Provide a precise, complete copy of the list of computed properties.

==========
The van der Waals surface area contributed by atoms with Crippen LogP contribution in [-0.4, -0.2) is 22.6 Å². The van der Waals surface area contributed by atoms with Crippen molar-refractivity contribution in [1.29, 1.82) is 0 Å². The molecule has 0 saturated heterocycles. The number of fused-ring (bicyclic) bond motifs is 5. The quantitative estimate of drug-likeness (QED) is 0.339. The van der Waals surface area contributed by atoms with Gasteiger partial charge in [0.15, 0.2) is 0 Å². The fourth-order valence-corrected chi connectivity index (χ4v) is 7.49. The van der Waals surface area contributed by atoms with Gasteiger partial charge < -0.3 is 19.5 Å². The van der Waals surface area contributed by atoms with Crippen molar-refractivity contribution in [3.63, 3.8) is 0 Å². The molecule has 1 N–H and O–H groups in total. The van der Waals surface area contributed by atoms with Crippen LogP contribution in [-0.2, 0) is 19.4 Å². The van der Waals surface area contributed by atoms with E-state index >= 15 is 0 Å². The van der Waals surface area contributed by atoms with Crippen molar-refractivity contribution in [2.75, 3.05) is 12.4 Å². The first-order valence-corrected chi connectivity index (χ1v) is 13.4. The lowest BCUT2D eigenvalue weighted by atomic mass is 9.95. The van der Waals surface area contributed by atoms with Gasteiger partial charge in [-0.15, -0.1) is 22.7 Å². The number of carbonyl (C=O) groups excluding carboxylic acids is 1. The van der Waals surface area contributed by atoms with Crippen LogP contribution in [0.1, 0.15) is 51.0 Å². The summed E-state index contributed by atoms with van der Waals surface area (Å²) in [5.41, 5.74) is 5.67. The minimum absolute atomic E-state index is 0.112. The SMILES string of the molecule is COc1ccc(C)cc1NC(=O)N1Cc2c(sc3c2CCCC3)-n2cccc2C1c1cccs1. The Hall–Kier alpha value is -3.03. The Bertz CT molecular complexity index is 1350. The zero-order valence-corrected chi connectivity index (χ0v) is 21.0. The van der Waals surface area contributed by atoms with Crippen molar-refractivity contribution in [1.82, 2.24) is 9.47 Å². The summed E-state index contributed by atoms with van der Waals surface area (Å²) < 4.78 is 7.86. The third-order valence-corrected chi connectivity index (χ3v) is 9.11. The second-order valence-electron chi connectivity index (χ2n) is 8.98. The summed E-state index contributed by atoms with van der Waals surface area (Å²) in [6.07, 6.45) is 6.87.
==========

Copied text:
The van der Waals surface area contributed by atoms with Crippen LogP contribution in [-0.4, -0.2) is 22.6 Å². The van der Waals surface area contributed by atoms with Crippen molar-refractivity contribution in [1.29, 1.82) is 0 Å². The molecule has 0 saturated heterocycles. The number of fused-ring (bicyclic) bond motifs is 5. The quantitative estimate of drug-likeness (QED) is 0.339. The van der Waals surface area contributed by atoms with Gasteiger partial charge in [0.15, 0.2) is 0 Å². The fourth-order valence-corrected chi connectivity index (χ4v) is 7.49. The van der Waals surface area contributed by atoms with Gasteiger partial charge < -0.3 is 19.5 Å². The van der Waals surface area contributed by atoms with Crippen molar-refractivity contribution in [3.63, 3.8) is 0 Å². The molecule has 1 N–H and O–H groups in total. The van der Waals surface area contributed by atoms with Crippen LogP contribution in [-0.2, 0) is 19.4 Å². The van der Waals surface area contributed by atoms with E-state index >= 15 is 0 Å². The van der Waals surface area contributed by atoms with Crippen molar-refractivity contribution in [2.75, 3.05) is 12.4 Å². The first-order valence-corrected chi connectivity index (χ1v) is 13.4. The lowest BCUT2D eigenvalue weighted by atomic mass is 9.95. The van der Waals surface area contributed by atoms with Gasteiger partial charge in [-0.15, -0.1) is 22.7 Å². The number of carbonyl (C=O) groups excluding carboxylic acids is 1. The van der Waals surface area contributed by atoms with Crippen LogP contribution in [0.1, 0.15) is 51.0 Å². The summed E-state index contributed by atoms with van der Waals surface area (Å²) in [5.41, 5.74) is 5.67. The minimum absolute atomic E-state index is 0.112. The SMILES string of the molecule is COc1ccc(C)cc1NC(=O)N1Cc2c(sc3c2CCCC3)-n2cccc2C1c1cccs1. The Hall–Kier alpha value is -3.03. The Bertz CT molecular complexity index is 1350. The zero-order valence-corrected chi connectivity index (χ0v) is 21.0. The van der Waals surface area contributed by atoms with Crippen molar-refractivity contribution in [1.82, 2.24) is 9.47 Å². The summed E-state index contributed by atoms with van der Waals surface area (Å²) < 4.78 is 7.86. The third-order valence-corrected chi connectivity index (χ3v) is 9.11. The second-order valence-electron chi connectivity index (χ2n) is 8.98. The summed E-state index contributed by atoms with van der Waals surface area (Å²) in [6.07, 6.45) is 6.87.